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Why were our ancestors cannibals ? The answer is more complex than you think

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Briana Pobiner is a paleoanthropologist specializing in the study of the evolution of man's diet, and particularly his meat consumption. She is one of those researchers who continue to investigate the dietary practices of our ancestors. Among these practices, cannibalism is one. For quite a long time, we only analyzed this practice under the specter of survival and lack of food. In reality, our ancestors from distant times ate their fellow humans for many other motivations than this.

Surviving in a hostile world: cannibalism of necessity

In 2017, Briana Pobiner thus brought to light, during&# 8217;an examination of the characteristic markings on a Paleolithic tibia bone, revealing that this bone had not only been cut up, but also consumed by prehistoric men. Across the Channel, the Magdalenian culture (a prehistoric period in Western Europe, dating from around 17,000 to 12,000 years BCE) offers similar evidence, with 42% of fossil human remains displaying traces of teeth and tools, thus showing a deliberate cutting of the flesh.

These macabre marks date back 1.45 million years, indicating that this practice is much older than previously thought until then.

Certainly repulsive from our current point of view, this anthropophagic practice nevertheless had its roots in an imperative for survival. While we talk all the time about global warming these days, those bygone times were marked by ice ages. Periods when food shortages were not rare; demographic growth and the hazards of nomadic life very often forced the tribes to fall back on this solution of last resort.

An observation confirmed by James Cole of the University of Brighton. He was one of the first archaeologists to prove that cannibalism was not just a matter of survival. This reminds us that, moreover, cannibalism remains a widespread phenomenon in the animal kingdom, observed in more than 1 500 species, including primates. Rodents, in particular, can resort to devouring their sick or dead offspring, while chimpanzees sometimes cannibalize newborns to stock up on protein. These behaviors highlight how, in animal evolution, cannibalism can then become a survival strategy in response to environmental pressures.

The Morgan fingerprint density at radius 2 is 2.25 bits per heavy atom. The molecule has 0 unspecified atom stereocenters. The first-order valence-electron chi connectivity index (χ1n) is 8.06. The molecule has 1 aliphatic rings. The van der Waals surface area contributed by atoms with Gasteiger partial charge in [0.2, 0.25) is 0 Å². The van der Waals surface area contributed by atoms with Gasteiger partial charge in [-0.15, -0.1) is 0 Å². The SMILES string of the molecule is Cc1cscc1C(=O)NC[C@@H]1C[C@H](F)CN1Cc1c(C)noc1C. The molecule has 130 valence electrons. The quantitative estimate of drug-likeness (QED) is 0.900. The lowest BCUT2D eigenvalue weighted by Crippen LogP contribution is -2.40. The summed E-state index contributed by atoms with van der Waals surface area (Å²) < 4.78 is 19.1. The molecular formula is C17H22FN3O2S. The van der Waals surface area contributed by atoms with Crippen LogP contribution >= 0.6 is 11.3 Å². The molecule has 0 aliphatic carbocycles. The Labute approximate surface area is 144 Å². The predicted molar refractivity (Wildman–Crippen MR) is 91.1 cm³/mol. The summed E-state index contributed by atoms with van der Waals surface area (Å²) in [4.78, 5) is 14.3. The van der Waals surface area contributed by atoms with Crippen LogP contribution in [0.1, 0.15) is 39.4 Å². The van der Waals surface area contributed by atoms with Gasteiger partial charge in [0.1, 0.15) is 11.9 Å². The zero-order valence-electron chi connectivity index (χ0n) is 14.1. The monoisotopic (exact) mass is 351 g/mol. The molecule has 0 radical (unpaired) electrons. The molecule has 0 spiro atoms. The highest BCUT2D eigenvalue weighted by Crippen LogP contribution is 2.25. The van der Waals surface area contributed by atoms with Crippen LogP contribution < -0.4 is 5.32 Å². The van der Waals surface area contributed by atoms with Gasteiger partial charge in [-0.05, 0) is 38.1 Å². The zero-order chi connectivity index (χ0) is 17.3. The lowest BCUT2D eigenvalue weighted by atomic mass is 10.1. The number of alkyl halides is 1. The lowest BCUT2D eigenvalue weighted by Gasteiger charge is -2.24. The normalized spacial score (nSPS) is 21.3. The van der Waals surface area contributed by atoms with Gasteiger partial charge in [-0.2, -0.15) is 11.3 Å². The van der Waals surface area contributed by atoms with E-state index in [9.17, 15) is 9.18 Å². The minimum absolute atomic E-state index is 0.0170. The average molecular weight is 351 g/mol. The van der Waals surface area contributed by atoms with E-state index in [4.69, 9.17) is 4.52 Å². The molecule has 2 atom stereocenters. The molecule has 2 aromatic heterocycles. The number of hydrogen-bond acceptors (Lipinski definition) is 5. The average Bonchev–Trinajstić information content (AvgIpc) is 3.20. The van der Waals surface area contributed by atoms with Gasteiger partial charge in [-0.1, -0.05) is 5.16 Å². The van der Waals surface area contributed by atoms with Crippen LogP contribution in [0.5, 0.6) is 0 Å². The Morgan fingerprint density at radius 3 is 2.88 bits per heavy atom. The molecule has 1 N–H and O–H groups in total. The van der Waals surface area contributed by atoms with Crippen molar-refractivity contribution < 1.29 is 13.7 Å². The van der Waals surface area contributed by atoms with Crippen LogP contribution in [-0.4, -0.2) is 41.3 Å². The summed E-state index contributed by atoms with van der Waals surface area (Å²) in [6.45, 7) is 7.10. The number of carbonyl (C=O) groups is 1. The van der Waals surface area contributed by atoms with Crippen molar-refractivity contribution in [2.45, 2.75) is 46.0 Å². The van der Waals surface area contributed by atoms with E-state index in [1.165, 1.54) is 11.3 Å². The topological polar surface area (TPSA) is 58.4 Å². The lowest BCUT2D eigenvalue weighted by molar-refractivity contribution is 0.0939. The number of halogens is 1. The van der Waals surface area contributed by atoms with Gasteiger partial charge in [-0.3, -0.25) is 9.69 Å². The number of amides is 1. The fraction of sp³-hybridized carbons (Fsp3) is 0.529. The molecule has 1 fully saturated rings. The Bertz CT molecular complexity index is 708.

From survival to culture: the evolution of motivations

Over the course of time ;evolution of human societies, the motivations underlying cannibalism have changed considerably. As early as 200 BC, for example, in China, criminals were sold for consumption. Anthropologist Francis Edgar Williams documented the Orokaiva tribe in Papua New Guinea, who decapitated and consumed specific parts of their defeated enemies, a practice symbolizing victory and intended to intimidate their rivals.

For James Cole, this transition towards “cultural cannibalism” testifies to a progressive shift, where survival was no longer limited to the sole fight against natural elements. This also included strengthening cohesion within close-knit groups, maintaining social control and dissuading warlike neighboring tribes.

A phenomenon that can be closely linked to a wide range of cultural markers: worship of ancestors, respect for tribal totems or help given to the deceased to facilitate their transition to the afterlife by cutting their earthly ties. Practices clearly demonstrating that cannibalism was no longer simply a survival tactic, but also corresponded to a manifestation of spiritual and social beliefs deeply rooted in these societies.

The different facets of cannibalism

Cannibalism could also be deeply linked to the supernatural fears of humanity. For certain civilizations, the consumption of human flesh symbolized prosperity, health and protection against misfortune. Beliefs called apotropaic, where ritual practices are supposed to ward off evil and bring benefits.

This practice, which now appears to us to be necessarily morbid, has marked History across cultures and continents. From Paleolithic Britain to the pharaohs, from the Guineans to the Aghoris and Tibetan monks, anthropophagy has taken on multiple roles: imperative for survival, affirmation of social domination or even religious ritual. A recurrence which testifies to the visceral anchoring of this taboo in the human psyche.

Although completely immoral and frightening for our modern sensibilities, cannibalism has been, depending on the times and contexts, a fundamentally useful practice for certain societies. Hence the importance of not projecting our current values ​​and norms onto societies of the past which operated according to very different moral codes and belief systems. Understanding cannibalism in its historical and cultural context does not necessarily mean approving or justifying it; it is rather a matter of seeking to consider it as a complex phenomenon with many facets.

  • Cannibalism emerged 1.45 million years ago and was driven primarily by a desire for survival.
  • It gradually mutated into cultural cannibalism.
  • This practice could witness many different cultural markers.

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Teilor Stone

By Teilor Stone

Teilor Stone has been a reporter on the news desk since 2013. Before that she wrote about young adolescence and family dynamics for Styles and was the legal affairs correspondent for the Metro desk. Before joining Thesaxon , Teilor Stone worked as a staff writer at the Village Voice and a freelancer for Newsday, The Wall Street Journal, GQ and Mirabella. To get in touch, contact me through my teilor@nizhtimes.com 1-800-268-7116